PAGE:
I agree completely with what you say about the value of a funeral. We hold certain things to be fundamental…unlimited access to the chapel for example, a reassuring voice on the end of a phone 24 hours a day, time and space, and where necessary, help to plan something that is genuinely meaningful and will have a lasting effect. These are not ‘add ons’ they are, in our opinion at least, the fundamental entitlement of a bereaved family. We describe ourselves (to whoever will listen) not as the cheapest funeral home in the area (which we are) but rather as the best value for money (which I also believe to be true).

    However, I don’t think the comparrison to weddings is one that bears scrutiny. Weddings are, at least to a certain extent, a matter of choice. They can be timed to make the best use of available (or soon to be available) funds and they can take years to plan. (When my ex and I got married I think we were planning for around 18 months…I’ve never been one for quick decisions 🙂 It is also probably worth mentioning that the best wedding I have ever been priviledged to attend cost the family around £1,000. As with anything else, an excellent, meaningful and memorable event is not directly linked to how much you spend on it.

    Funerals in contrast are often unexpected, frequently do not occur at the best time financially for a family and even when a conscious decision has been made to take time and space to plan the best possible event have to be planned and delivered relatively quickly (especially when compared to even the quickest of wedding plans). I don’t know what the experience of other funeral homes in other parts of the country is, but for a large proportion of the families we deal with it simply isn’t a question of what they are prepared to pay, but what they are able to pay. Many of our clients cometo us initially because of our prices, although the feedback we get suggests that they beleive that they have got a service from us that far outperforms what they have paid more for elsewhere in the past.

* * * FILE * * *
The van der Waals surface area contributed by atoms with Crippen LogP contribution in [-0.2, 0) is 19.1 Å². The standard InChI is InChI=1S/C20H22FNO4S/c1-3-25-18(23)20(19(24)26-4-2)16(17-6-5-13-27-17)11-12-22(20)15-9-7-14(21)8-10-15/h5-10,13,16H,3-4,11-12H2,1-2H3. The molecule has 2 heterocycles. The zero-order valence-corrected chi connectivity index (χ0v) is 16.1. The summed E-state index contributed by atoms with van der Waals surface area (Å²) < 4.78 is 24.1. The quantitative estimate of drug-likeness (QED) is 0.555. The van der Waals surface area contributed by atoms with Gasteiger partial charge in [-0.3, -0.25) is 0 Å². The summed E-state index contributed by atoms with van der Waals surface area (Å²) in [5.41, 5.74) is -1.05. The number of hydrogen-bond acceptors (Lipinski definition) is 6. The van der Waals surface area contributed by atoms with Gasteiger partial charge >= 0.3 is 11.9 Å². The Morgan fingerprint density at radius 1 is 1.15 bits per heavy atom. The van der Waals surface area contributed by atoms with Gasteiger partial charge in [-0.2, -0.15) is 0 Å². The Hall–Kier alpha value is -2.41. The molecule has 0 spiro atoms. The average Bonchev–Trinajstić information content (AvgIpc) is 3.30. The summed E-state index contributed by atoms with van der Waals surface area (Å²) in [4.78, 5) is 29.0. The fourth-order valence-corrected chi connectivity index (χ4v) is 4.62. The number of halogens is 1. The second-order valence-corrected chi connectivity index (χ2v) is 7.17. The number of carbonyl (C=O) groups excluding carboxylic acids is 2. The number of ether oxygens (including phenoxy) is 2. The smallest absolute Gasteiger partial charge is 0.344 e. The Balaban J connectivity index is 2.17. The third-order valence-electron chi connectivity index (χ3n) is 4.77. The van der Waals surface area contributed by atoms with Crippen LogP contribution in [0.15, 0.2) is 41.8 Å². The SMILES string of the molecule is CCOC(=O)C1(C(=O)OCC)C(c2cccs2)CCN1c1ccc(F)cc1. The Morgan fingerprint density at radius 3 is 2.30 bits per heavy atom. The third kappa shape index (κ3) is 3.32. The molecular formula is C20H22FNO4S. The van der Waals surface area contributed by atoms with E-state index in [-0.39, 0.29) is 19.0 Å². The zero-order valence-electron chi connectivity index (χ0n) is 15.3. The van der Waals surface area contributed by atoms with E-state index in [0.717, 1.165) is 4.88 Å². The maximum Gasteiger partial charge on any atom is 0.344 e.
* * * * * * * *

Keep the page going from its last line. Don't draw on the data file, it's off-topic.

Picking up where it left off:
My point, I think, is that increasingly people are struggling, really struggling to pay for funerals. For many families we have encountered we were the last call before despair and (although many did not yet know that that was the next step) a ‘contract’ funeral. Yes, value for money is important but at the moment, at least where we are, so is price.

    I’d be interested to hear about the experiences of others with regard to this!

    • Jonathan

      Wednesday 26th September 2012 at 12:04 pm

      See below, Jenny, you beat me to it by four minutes! I’d add to your comments about weddings and funearls that people don’t want a funeral.